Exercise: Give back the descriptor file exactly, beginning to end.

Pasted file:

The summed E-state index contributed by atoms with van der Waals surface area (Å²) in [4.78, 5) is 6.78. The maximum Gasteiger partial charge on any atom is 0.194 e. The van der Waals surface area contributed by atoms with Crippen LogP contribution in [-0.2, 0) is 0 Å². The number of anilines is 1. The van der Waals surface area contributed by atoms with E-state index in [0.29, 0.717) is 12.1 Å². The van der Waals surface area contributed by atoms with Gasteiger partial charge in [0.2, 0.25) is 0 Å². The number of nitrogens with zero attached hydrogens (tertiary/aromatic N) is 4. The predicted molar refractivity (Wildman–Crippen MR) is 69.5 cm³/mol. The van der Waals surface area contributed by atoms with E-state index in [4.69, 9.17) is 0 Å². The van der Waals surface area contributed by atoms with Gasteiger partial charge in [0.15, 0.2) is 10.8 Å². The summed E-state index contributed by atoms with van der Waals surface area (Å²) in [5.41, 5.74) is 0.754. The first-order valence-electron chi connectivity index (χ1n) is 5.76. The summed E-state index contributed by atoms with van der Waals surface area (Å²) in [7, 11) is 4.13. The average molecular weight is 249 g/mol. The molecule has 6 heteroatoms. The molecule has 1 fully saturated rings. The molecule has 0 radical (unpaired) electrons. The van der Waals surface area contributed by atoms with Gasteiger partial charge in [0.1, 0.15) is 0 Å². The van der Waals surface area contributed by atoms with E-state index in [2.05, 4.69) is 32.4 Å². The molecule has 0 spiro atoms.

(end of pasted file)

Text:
The summed E-state index contributed by atoms with van der Waals surface area (Å²) in [4.78, 5) is 6.78. The maximum Gasteiger partial charge on any atom is 0.194 e. The van der Waals surface area contributed by atoms with Crippen LogP contribution in [-0.2, 0) is 0 Å². The number of anilines is 1. The van der Waals surface area contributed by atoms with E-state index in [0.29, 0.717) is 12.1 Å². The van der Waals surface area contributed by atoms with Gasteiger partial charge in [0.2, 0.25) is 0 Å². The number of nitrogens with zero attached hydrogens (tertiary/aromatic N) is 4. The predicted molar refractivity (Wildman–Crippen MR) is 69.5 cm³/mol. The van der Waals surface area contributed by atoms with E-state index in [4.69, 9.17) is 0 Å². The van der Waals surface area contributed by atoms with Gasteiger partial charge in [0.15, 0.2) is 10.8 Å². The summed E-state index contributed by atoms with van der Waals surface area (Å²) in [5.41, 5.74) is 0.754. The first-order valence-electron chi connectivity index (χ1n) is 5.76. The summed E-state index contributed by atoms with van der Waals surface area (Å²) in [7, 11) is 4.13. The average molecular weight is 249 g/mol. The molecule has 6 heteroatoms. The molecule has 1 fully saturated rings. The molecule has 0 radical (unpaired) electrons. The van der Waals surface area contributed by atoms with Gasteiger partial charge in [0.1, 0.15) is 0 Å². The van der Waals surface area contributed by atoms with E-state index in [2.05, 4.69) is 32.4 Å². The molecule has 0 spiro atoms.